What’s in Your Pipeline?
Tibor Shanto

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The Role Of Product In Selling – Sales eXchange – 6446

Last Wednesday I posted a piece on demand generation, in it I suggested that in many instances, creating demand was much more important than the product, specifically:

Regardless of how compelling a case there may be for your product and services, it pales in comparison to internal requirements.

Most of the feedback was positive, but there were a couple of people, who took offence to me suggesting that product plays a secondary role to anything in sales.  As I explored this with some others off line, the discussion seemed to turn an age-old question:  How important is “product” to a sale or success in sales?

I’ll state my bias right up front, I think selling and how you sell impacts the outcome to a much greater degree that product.

We have all seen example after example, where an inferior product sold by a superior sales person, who was selling for a company that had a superior sales process, out sold a product that is “clearly better” in all the ways that count.  If sales was a clinical experience the superior product would out sell the lesser product; but sales is not, and as result, the best product does not always win.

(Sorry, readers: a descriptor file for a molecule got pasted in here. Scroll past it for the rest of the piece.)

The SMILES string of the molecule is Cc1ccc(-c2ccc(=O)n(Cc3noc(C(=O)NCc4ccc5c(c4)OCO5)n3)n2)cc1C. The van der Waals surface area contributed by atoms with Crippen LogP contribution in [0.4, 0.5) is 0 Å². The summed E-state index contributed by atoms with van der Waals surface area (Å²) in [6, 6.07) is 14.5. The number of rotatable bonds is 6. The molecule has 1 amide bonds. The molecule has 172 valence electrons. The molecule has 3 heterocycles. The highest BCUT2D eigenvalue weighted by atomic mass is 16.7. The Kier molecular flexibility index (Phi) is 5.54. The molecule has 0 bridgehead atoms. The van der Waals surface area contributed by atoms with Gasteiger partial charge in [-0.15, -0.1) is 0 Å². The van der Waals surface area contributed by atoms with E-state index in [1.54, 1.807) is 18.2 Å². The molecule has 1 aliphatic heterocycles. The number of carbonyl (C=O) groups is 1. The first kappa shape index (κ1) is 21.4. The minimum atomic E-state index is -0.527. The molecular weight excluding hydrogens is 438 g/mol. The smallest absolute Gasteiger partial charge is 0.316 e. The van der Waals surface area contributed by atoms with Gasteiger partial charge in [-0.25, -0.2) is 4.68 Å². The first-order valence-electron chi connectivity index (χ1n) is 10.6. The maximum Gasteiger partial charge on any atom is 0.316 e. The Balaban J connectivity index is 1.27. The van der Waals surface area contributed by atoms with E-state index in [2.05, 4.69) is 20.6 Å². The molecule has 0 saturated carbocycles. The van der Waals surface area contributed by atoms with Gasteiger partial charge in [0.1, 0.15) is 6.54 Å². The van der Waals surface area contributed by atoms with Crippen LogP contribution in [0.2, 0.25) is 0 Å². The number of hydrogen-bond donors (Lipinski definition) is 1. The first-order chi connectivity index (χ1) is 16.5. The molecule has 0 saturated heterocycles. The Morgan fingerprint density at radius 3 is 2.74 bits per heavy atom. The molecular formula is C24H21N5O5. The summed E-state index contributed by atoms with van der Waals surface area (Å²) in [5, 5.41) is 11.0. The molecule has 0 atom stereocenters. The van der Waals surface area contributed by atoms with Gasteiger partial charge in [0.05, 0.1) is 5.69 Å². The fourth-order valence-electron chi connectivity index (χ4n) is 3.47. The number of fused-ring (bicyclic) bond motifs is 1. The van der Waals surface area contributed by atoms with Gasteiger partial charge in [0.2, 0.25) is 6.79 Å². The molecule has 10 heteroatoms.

Does anyone remember the company Digital Equipment Corporation (DEC)?  A pioneer, a leader in product, but they were out sold by IBM.  I recently met a former DEC rep who still gets passionate about the fact that the better product did not rule the day.  Think back to the late 1990’s, the hay day of the Dot Com, how many products never saw the light of day because there was a complete focus on “product” and none on sales.  At the same time you had a bunch of also-rans that did well, had great IPO’s and more, strictly because of their ability to sell.  How about BETA MAX vs. VHS?

This is not a knock on innovation, it is important, but you can wait for the world to beat a path to your door, (and the odd time they may), but you are much more likely to succeed if you actually go out and sell it.